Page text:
Slideshow Top 20 Program Managers (1-10)

Published
  • April 30 2013, 1:40pm EDT
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Top 20 Program Managers (1-10)

For our ranking, we used a weighted average with five different variables (growth in team assets, growth in team production, average production per advisor, number of FAs manager oversees, and number of LBEs manager oversees). The May print issue will have all the data points for each program manager.

And in case you missed it, be sure to check out the rest of the top 20 program managers , as well as those who just missed the cutoff.

<b>10. Tim Ratty</b>

Bank: Wells Fargo


TPM: none


Location: Fort Lauderdale, Fla.



Some staffers say Tim Ratty is the best manager they’ve ever had. Unflappable in a crisis and still responsive to his advisors’ needs, he encourages professional development. One of his career challenges was in joining the bank channel from a wirehouse, but his team says he’s a “quick study” and can speak to any audience, large or small.

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<b>9. Michael Petramalo</b>

Bank: Wells Fargo


TPM: none


Location: Miami



Michael Petramalo takes the time to meet every FA he oversees to discuss ways to improve their productivity, all the while encouraging them to use their strengths to excel. He works to improve the well-being of every employee he works with, and always asks how he can help. Despite his professional success, he emphasizes that family comes first.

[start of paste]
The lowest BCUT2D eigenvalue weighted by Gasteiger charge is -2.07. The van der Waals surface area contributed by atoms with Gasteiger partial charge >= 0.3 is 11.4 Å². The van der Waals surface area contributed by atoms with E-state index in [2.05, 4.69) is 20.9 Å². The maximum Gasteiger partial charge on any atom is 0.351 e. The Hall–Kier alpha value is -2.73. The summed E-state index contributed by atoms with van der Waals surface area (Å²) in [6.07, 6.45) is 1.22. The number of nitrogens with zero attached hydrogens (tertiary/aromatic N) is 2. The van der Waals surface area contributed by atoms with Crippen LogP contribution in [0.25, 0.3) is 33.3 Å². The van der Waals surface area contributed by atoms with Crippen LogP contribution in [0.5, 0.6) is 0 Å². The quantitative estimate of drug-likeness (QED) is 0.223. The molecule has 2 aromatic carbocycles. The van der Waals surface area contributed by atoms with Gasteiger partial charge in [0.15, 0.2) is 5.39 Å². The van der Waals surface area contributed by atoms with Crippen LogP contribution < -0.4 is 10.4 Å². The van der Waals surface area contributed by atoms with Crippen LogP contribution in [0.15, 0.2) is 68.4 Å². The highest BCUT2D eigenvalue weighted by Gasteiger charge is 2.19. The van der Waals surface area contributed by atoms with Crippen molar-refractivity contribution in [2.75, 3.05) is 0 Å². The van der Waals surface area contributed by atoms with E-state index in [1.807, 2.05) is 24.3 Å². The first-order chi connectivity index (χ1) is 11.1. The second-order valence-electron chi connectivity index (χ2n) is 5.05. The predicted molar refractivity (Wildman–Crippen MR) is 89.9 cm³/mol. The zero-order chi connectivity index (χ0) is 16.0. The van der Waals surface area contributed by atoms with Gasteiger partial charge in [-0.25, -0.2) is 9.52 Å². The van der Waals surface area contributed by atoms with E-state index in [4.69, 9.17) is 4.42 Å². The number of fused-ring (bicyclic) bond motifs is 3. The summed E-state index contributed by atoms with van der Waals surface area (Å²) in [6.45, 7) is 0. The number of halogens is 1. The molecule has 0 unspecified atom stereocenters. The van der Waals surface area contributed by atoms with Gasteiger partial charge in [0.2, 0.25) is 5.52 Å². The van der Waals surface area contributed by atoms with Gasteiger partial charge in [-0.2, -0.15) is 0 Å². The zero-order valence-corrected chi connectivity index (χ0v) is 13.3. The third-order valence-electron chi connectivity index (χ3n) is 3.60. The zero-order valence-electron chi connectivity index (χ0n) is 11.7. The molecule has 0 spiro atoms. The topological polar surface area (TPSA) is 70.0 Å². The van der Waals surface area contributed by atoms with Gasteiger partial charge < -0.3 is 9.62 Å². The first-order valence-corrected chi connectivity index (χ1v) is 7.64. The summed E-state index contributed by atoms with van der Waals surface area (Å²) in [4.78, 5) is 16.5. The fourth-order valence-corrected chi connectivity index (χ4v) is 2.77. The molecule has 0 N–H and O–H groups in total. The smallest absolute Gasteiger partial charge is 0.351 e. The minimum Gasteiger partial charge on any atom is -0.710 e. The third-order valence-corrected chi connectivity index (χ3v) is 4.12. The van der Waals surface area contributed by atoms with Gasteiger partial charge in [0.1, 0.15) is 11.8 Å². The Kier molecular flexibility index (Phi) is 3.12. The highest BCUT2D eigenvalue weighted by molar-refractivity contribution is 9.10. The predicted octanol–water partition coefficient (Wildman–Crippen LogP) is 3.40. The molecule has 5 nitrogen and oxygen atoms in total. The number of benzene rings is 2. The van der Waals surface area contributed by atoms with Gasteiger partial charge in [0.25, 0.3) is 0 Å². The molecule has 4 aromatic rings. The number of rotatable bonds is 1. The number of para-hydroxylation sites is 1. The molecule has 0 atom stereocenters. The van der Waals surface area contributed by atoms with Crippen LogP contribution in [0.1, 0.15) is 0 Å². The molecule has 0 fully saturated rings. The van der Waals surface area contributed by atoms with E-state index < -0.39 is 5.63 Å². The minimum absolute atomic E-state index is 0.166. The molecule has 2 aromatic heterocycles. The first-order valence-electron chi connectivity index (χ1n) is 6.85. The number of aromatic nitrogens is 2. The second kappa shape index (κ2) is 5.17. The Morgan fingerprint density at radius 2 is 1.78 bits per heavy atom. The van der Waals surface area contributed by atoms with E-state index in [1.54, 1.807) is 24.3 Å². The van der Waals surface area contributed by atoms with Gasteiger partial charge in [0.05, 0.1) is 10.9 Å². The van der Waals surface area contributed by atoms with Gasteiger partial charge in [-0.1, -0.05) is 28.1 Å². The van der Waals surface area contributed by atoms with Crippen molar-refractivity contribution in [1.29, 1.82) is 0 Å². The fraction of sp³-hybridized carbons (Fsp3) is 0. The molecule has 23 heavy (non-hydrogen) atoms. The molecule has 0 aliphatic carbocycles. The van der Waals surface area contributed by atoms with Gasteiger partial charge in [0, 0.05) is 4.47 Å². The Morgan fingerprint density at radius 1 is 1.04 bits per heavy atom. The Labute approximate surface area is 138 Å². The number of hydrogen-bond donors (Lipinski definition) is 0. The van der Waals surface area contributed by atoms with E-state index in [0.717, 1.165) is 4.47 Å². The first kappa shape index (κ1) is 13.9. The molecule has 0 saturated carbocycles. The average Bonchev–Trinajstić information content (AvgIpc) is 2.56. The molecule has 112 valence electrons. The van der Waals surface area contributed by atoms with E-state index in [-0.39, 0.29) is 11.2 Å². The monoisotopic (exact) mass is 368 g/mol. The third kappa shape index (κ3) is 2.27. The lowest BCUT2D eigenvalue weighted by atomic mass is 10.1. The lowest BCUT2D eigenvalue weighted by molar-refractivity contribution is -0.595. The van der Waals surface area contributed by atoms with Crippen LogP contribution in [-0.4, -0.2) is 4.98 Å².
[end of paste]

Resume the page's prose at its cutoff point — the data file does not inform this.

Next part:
<b>8. Andrew Kaplan</b>

Bank: New York Community Bank


TPM: LPL Financial


Location: Westbury, N.Y.



Over his 19-year tenure as a program manager, Andrew Kaplan has played a critical role in each of his bank’s 11 acquisitions, eight of which had existing programs where broker-dealer conversions followed. Kaplan’s top priority through all of this has been maintaining a strong alignment between the bank and its investment program.

<b>7. Alec Ardito</b>

Bank: Wells Fargo


TPM: None


Location: West Palm Beach, Fla.



Alec Ardito is a positive role model who takes the time to get to know the staffers’ styles. He helps them develop their skills to fulfill their goals. His enthusiasm and his style of giving constructive feedback prompt some advisors at Wells Fargo to seek him out as a manager. And even with high expectations of him, they report being pleasantly surprised at his effectiveness as a leader.

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<b>6. John Olerio</b>

Bank: Webster Bank


TPM: LPL Financial


Location: Waterbury, Conn.



John Olerio’s team at Webster Bank posted record numbers in 2012 for sales, production, assets under management and new advisory accounts. His leadership in developing the discipline for each advisor to complete a personalized business plan has had a significant contribution to these strong results.

<b>5. Paul Restante</b>

Bank: Community Bank, N.A.


TPM: Invest Financial


Location: DeWitt, N.Y.